The new distillery along with its visitor’s centre, are set to restore its position as Scotch whisky’s most significant landmark, and with it offer a unique new experience for visitors to Scotland.
|Lindores Abbey Distillery|
Lindores Abbey is known as the ‘spiritual home’ of Scotch whisky thanks to Friar John Cor, who paid duty on malt in 1494 in order to make ‘aqua vitae’ for the king, an act that was recorded in the Exchequer roll and is the earliest written evidence of whisky distillation in Scotland.
The distillery, which has recently had three stills from Forsyths of Rothes installed, will celebrate the heritage of Lindores Abbey’s founding Tironensian monks, via a cloister exhibition and events space. There will also be tours of the Abbey ruins on the banks of the River Tay, which were founded in 1192 by David Earl of Huntingdon on land given to him by his brother King William I.
It’s estimated that the distillery will welcome upwards of 30,000 visitors per year through its doors, as well as hosting an array of private events, and it is already taking bookings for whisky and champagne afternoon teas in its Legacy Room, overlooking the Abbey ruins and the River Tay.
Whisky connoisseurs from around the world will be able to make their own pilgrimage to the spiritual home of Scotch whisky, and those in search of a unique Scottish travel experience will be able to mirror ancestors who visited Lindores Abbey when Fife was known as Scotland’s Pilgrim Kingdom in medieval times, by touring the area via the proposed long distance walking route the Fife Pilgrim Way.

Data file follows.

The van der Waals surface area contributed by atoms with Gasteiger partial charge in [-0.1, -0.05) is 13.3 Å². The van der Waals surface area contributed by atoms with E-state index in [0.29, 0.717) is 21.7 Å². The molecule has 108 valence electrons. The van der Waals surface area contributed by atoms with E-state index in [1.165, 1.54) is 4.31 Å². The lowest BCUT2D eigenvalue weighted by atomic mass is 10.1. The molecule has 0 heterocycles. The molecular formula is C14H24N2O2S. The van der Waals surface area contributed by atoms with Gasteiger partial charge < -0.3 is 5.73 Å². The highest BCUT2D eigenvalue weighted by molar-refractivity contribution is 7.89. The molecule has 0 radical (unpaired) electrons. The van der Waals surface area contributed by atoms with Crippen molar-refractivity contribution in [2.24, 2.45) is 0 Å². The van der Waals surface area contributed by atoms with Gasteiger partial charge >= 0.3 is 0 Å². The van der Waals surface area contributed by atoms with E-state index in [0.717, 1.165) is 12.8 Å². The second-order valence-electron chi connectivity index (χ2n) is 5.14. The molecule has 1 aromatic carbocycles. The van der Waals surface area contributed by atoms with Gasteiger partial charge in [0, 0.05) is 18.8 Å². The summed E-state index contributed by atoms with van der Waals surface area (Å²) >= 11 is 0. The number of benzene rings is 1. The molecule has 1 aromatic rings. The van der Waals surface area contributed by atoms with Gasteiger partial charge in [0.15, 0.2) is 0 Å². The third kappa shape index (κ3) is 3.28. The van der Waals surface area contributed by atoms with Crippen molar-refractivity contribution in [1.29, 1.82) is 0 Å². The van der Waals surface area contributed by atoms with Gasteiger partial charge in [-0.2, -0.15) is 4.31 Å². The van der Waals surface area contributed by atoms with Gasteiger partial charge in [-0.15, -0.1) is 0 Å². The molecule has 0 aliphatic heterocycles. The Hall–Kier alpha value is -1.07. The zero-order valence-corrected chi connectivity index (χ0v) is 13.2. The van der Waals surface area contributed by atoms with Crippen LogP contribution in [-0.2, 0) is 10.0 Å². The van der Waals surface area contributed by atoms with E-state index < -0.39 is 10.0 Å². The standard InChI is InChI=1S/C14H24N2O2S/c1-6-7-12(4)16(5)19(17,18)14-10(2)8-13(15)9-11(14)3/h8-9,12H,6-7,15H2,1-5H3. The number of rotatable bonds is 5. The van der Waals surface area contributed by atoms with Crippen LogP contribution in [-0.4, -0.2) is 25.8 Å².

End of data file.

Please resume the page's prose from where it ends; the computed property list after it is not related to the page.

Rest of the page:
Commenting on the news, Drew McKenzie Smith, Founder of Lindores Abbey Distillery, said: “Our vision to preserve Lindores Abbey has become a reality, and we are excited to share its unique stories, sights and, of course, its spirit with the world once our distillery opens in August. From the serene tranquillity of the Abbey ruins, with their hidden tales of royal rule and dastardly warriors, to the revived traditions of the founding monks in their distilling, horticulture and innovation which we will see flourish here once again for new generations of travellers, Lindores Abbey Distillery will be a must-see for any visitor to Scotland looking to experience the spirit of this wonderful country.”
Also commenting on the news, Malcolm Roughead, Chief Executive of VisitScotland, said: “We know that people love coming to Scotland for its unique natural landscape and tranquility, as well as to experience unique adventures and produce. The revival of Lindores Abbey as a significant historical landmark, and the accompanying distillery, are a credit to its founders’ vision as custodians of the ‘spiritual home’ of Scotch whisky. I was thrilled to hear Drew and Helen McKenzie Smith’s vision for the future of Lindores Abbey when I met them recently, and I wish them and their new team of tourism ambassadors every success.”
In addition to providing a tourism boost to the Newburgh area of Fife, the distillery will employ 10 full time staff, along with a number of seasonal employees. Team members already on site include a Distillery Manager and Stillman.
Posted by Steve Rush